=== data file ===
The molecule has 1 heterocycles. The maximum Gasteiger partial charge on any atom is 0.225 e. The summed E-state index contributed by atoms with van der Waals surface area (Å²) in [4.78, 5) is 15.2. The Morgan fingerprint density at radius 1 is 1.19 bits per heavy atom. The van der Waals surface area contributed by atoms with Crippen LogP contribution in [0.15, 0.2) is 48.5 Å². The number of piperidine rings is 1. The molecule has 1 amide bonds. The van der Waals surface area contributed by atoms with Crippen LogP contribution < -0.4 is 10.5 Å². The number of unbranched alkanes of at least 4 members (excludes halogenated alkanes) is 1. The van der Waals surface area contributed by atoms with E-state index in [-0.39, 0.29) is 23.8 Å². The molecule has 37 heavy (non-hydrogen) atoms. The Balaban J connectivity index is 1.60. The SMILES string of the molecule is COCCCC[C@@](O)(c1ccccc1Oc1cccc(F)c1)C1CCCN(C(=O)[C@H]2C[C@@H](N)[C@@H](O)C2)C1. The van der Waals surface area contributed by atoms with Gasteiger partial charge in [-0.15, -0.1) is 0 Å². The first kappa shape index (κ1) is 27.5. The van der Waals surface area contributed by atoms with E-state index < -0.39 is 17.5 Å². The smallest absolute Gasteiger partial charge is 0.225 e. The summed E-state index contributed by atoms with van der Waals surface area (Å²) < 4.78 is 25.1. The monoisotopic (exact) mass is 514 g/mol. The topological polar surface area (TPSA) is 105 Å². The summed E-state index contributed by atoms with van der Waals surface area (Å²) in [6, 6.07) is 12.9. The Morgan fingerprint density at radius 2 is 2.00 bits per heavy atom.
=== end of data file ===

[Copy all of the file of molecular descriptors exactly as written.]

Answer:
The molecule has 1 heterocycles. The maximum Gasteiger partial charge on any atom is 0.225 e. The summed E-state index contributed by atoms with van der Waals surface area (Å²) in [4.78, 5) is 15.2. The Morgan fingerprint density at radius 1 is 1.19 bits per heavy atom. The van der Waals surface area contributed by atoms with Crippen LogP contribution in [0.15, 0.2) is 48.5 Å². The number of piperidine rings is 1. The molecule has 1 amide bonds. The van der Waals surface area contributed by atoms with Crippen LogP contribution < -0.4 is 10.5 Å². The number of unbranched alkanes of at least 4 members (excludes halogenated alkanes) is 1. The van der Waals surface area contributed by atoms with E-state index in [-0.39, 0.29) is 23.8 Å². The molecule has 37 heavy (non-hydrogen) atoms. The Balaban J connectivity index is 1.60. The SMILES string of the molecule is COCCCC[C@@](O)(c1ccccc1Oc1cccc(F)c1)C1CCCN(C(=O)[C@H]2C[C@@H](N)[C@@H](O)C2)C1. The van der Waals surface area contributed by atoms with Gasteiger partial charge in [-0.15, -0.1) is 0 Å². The first kappa shape index (κ1) is 27.5. The van der Waals surface area contributed by atoms with E-state index < -0.39 is 17.5 Å². The smallest absolute Gasteiger partial charge is 0.225 e. The summed E-state index contributed by atoms with van der Waals surface area (Å²) < 4.78 is 25.1. The monoisotopic (exact) mass is 514 g/mol. The topological polar surface area (TPSA) is 105 Å². The summed E-state index contributed by atoms with van der Waals surface area (Å²) in [6, 6.07) is 12.9. The Morgan fingerprint density at radius 2 is 2.00 bits per heavy atom.